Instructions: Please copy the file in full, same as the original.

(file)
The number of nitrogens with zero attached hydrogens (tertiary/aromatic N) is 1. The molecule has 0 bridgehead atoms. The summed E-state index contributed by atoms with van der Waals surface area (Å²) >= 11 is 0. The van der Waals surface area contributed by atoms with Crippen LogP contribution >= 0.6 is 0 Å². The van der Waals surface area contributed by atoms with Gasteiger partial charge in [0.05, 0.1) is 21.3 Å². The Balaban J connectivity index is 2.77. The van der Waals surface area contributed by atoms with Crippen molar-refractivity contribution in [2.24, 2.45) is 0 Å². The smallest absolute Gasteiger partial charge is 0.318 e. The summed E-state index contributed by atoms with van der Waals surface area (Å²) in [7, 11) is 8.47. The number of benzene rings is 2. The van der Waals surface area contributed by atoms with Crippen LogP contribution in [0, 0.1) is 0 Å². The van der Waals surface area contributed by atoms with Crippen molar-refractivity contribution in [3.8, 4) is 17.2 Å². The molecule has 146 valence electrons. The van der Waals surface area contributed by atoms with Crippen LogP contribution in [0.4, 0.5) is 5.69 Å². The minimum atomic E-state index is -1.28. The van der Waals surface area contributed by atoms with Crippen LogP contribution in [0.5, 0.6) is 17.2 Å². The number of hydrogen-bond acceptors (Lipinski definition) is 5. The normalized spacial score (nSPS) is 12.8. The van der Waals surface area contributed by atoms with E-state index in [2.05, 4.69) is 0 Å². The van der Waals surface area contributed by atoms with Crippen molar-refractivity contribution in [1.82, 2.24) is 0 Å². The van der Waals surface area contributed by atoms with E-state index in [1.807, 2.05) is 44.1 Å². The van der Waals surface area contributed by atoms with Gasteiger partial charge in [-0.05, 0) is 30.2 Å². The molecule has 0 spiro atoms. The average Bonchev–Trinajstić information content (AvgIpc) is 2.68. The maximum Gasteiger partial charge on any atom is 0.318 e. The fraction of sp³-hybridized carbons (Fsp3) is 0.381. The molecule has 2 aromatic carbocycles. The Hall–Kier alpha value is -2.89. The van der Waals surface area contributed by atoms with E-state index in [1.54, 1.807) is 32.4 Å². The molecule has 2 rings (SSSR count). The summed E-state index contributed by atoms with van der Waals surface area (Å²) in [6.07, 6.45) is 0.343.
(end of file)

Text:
The number of nitrogens with zero attached hydrogens (tertiary/aromatic N) is 1. The molecule has 0 bridgehead atoms. The summed E-state index contributed by atoms with van der Waals surface area (Å²) >= 11 is 0. The van der Waals surface area contributed by atoms with Crippen LogP contribution >= 0.6 is 0 Å². The van der Waals surface area contributed by atoms with Gasteiger partial charge in [0.05, 0.1) is 21.3 Å². The Balaban J connectivity index is 2.77. The van der Waals surface area contributed by atoms with Crippen molar-refractivity contribution in [2.24, 2.45) is 0 Å². The smallest absolute Gasteiger partial charge is 0.318 e. The summed E-state index contributed by atoms with van der Waals surface area (Å²) in [7, 11) is 8.47. The number of benzene rings is 2. The van der Waals surface area contributed by atoms with Crippen LogP contribution in [0, 0.1) is 0 Å². The van der Waals surface area contributed by atoms with Crippen molar-refractivity contribution in [3.8, 4) is 17.2 Å². The molecule has 146 valence electrons. The van der Waals surface area contributed by atoms with Crippen LogP contribution in [0.4, 0.5) is 5.69 Å². The minimum atomic E-state index is -1.28. The van der Waals surface area contributed by atoms with Crippen LogP contribution in [0.5, 0.6) is 17.2 Å². The number of hydrogen-bond acceptors (Lipinski definition) is 5. The normalized spacial score (nSPS) is 12.8. The van der Waals surface area contributed by atoms with E-state index in [2.05, 4.69) is 0 Å². The van der Waals surface area contributed by atoms with Crippen molar-refractivity contribution in [1.82, 2.24) is 0 Å². The van der Waals surface area contributed by atoms with E-state index in [1.807, 2.05) is 44.1 Å². The van der Waals surface area contributed by atoms with Gasteiger partial charge in [-0.05, 0) is 30.2 Å². The molecule has 0 spiro atoms. The average Bonchev–Trinajstić information content (AvgIpc) is 2.68. The maximum Gasteiger partial charge on any atom is 0.318 e. The fraction of sp³-hybridized carbons (Fsp3) is 0.381. The molecule has 2 aromatic carbocycles. The Hall–Kier alpha value is -2.89. The van der Waals surface area contributed by atoms with E-state index in [1.54, 1.807) is 32.4 Å². The molecule has 2 rings (SSSR count). The summed E-state index contributed by atoms with van der Waals surface area (Å²) in [6.07, 6.45) is 0.343.